This morning I read in the Bend, Oregon, Bulletin that today commemorated the 150th anniversary of the the publication of Charles Darwin's On the Origin of Species. in which Darwin concluded that natural selection was the key factor in an evolutionary process which has been going on for millions of years, a position which has been vastly strengthened through the study of genetics and the discovery of DNA which show how traits are passed on.
Today, according to a Gallup poll, 44% of Americans believe God created man in his present form within the last 10,000 years and 42% of Americans believe all life on earth has existed in its present form since the beginning of time. This attitude not only reflects the well-documented fact that average American adult lacks even basic scientific literacy, but like primitive peoples, he chooses religious answers for questions he fails to understand. This dependence on supernatural explanations retards human growth and has been unproductive in advancing civilization with respect to gathering knowledge and understanding nature.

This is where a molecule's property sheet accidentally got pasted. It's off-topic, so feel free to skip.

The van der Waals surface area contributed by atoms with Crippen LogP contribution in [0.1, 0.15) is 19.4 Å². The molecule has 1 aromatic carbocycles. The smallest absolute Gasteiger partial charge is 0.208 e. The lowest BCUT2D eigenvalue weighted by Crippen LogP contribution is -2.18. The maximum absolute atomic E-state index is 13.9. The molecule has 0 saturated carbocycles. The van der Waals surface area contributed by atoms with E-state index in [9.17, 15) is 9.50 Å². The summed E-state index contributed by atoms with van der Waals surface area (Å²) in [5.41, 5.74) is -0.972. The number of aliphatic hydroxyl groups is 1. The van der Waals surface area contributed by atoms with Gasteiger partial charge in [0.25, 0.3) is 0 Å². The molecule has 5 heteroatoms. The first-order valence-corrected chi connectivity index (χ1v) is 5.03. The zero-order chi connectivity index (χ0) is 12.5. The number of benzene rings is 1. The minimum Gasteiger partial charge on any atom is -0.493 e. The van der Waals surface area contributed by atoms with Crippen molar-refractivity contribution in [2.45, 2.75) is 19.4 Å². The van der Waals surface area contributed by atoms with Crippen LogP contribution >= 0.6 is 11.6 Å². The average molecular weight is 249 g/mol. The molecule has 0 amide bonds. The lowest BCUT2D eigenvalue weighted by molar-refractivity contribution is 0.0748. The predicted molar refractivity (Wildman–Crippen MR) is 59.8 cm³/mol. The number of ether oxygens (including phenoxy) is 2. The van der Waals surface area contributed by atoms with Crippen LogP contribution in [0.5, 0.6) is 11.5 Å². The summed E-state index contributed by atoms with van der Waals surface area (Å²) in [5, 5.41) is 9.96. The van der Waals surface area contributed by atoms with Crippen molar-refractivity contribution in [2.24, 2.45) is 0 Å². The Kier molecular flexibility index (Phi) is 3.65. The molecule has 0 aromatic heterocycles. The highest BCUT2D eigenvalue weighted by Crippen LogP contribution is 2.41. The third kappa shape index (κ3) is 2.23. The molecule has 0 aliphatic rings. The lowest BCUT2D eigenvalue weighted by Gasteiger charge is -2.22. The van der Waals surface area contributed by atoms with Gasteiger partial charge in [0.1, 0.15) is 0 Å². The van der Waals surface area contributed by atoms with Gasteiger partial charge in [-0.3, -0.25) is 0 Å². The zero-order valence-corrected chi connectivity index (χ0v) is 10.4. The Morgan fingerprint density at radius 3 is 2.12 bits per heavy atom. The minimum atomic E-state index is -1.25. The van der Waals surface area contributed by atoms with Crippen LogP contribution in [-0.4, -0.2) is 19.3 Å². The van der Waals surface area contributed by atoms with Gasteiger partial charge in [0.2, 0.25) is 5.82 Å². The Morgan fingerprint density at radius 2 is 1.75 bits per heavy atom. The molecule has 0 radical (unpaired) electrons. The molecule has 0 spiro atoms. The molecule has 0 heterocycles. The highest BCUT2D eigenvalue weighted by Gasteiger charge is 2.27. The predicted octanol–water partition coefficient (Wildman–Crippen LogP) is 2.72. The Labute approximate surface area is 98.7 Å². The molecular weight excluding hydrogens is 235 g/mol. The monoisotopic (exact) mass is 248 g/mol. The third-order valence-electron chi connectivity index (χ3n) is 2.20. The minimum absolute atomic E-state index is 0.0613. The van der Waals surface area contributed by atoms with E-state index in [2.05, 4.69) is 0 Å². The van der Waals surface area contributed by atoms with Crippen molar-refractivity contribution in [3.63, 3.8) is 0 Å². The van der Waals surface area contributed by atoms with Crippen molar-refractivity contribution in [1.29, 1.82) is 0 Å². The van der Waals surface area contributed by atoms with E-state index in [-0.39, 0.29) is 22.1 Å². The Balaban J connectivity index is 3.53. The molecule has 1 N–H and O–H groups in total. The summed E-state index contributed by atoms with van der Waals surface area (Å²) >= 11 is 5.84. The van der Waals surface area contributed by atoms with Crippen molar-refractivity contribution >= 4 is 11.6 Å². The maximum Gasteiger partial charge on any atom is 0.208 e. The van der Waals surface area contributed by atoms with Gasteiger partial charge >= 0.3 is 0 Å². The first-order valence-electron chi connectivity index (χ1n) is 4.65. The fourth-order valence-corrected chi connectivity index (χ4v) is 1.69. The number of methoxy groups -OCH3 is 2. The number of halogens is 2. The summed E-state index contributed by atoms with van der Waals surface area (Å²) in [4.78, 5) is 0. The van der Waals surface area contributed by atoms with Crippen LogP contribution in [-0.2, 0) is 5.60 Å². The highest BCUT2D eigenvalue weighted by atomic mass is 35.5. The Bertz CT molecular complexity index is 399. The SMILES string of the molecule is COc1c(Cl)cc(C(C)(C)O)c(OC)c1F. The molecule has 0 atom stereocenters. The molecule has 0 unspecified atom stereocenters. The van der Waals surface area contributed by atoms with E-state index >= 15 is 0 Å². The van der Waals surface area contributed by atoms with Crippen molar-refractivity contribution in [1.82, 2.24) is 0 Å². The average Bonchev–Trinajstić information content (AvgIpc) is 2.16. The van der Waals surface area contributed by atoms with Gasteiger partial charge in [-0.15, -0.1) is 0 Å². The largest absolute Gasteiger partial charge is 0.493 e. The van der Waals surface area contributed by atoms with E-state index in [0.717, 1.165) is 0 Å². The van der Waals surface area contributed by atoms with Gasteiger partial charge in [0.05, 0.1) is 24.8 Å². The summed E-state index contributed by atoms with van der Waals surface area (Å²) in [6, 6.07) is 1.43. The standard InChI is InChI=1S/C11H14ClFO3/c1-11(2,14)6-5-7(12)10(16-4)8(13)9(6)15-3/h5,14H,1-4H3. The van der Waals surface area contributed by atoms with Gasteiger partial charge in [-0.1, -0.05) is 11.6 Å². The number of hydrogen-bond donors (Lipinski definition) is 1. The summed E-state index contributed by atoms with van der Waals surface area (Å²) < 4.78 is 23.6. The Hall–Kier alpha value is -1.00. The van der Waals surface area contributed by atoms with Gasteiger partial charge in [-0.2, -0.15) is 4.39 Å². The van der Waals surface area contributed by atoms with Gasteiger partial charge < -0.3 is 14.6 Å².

Darwin's contribution was to take the explanation of life down a different path and to look at it not from the perspective developed by severely limited, ancient desert people, but through honest, measurable inquiry.
I know that much scientific theory today will be modified or debunked tomorrow. I still feel the mystery of nature and am amazed by it. I don't know what to think about the prima causa or about magical coincidences. Yet, there is one thing of which I am certain: namely, I am frightened by those who may come to power who wish to de-legitimize science in order to preserve ignorance and superstition. Darwin may have set in motion serious investigation into the origin of life, but it is up to us to protect and foster the process he eloquently endorsed.